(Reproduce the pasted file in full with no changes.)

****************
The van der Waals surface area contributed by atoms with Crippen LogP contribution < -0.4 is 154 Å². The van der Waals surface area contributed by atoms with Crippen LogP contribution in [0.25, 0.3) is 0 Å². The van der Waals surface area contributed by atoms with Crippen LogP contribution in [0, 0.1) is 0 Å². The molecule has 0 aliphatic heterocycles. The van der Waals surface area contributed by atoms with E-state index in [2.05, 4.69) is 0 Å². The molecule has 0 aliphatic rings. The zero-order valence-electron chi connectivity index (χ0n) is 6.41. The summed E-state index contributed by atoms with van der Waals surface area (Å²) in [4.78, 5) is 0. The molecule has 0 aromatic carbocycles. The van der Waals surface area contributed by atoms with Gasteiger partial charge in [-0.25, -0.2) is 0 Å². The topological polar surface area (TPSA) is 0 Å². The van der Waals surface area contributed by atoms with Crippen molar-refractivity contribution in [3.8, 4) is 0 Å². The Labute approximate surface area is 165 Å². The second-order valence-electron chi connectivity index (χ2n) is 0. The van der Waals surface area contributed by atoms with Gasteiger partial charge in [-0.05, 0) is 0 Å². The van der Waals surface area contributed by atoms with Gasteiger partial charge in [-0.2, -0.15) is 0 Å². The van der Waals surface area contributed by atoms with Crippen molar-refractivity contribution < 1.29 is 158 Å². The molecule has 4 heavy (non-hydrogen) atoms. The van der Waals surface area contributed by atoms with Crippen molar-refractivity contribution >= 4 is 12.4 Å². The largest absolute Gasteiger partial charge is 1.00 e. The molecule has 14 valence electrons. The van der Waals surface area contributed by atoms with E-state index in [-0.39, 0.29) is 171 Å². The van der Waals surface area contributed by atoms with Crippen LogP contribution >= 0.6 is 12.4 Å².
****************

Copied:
The van der Waals surface area contributed by atoms with Crippen LogP contribution < -0.4 is 154 Å². The van der Waals surface area contributed by atoms with Crippen LogP contribution in [0.25, 0.3) is 0 Å². The van der Waals surface area contributed by atoms with Crippen LogP contribution in [0, 0.1) is 0 Å². The molecule has 0 aliphatic heterocycles. The van der Waals surface area contributed by atoms with E-state index in [2.05, 4.69) is 0 Å². The molecule has 0 aliphatic rings. The zero-order valence-electron chi connectivity index (χ0n) is 6.41. The summed E-state index contributed by atoms with van der Waals surface area (Å²) in [4.78, 5) is 0. The molecule has 0 aromatic carbocycles. The van der Waals surface area contributed by atoms with Gasteiger partial charge in [-0.25, -0.2) is 0 Å². The topological polar surface area (TPSA) is 0 Å². The van der Waals surface area contributed by atoms with Crippen molar-refractivity contribution in [3.8, 4) is 0 Å². The Labute approximate surface area is 165 Å². The second-order valence-electron chi connectivity index (χ2n) is 0. The van der Waals surface area contributed by atoms with Gasteiger partial charge in [-0.05, 0) is 0 Å². The van der Waals surface area contributed by atoms with Gasteiger partial charge in [-0.2, -0.15) is 0 Å². The van der Waals surface area contributed by atoms with Crippen molar-refractivity contribution < 1.29 is 158 Å². The molecule has 4 heavy (non-hydrogen) atoms. The van der Waals surface area contributed by atoms with Crippen molar-refractivity contribution >= 4 is 12.4 Å². The largest absolute Gasteiger partial charge is 1.00 e. The molecule has 14 valence electrons. The van der Waals surface area contributed by atoms with E-state index in [-0.39, 0.29) is 171 Å². The van der Waals surface area contributed by atoms with Crippen LogP contribution >= 0.6 is 12.4 Å².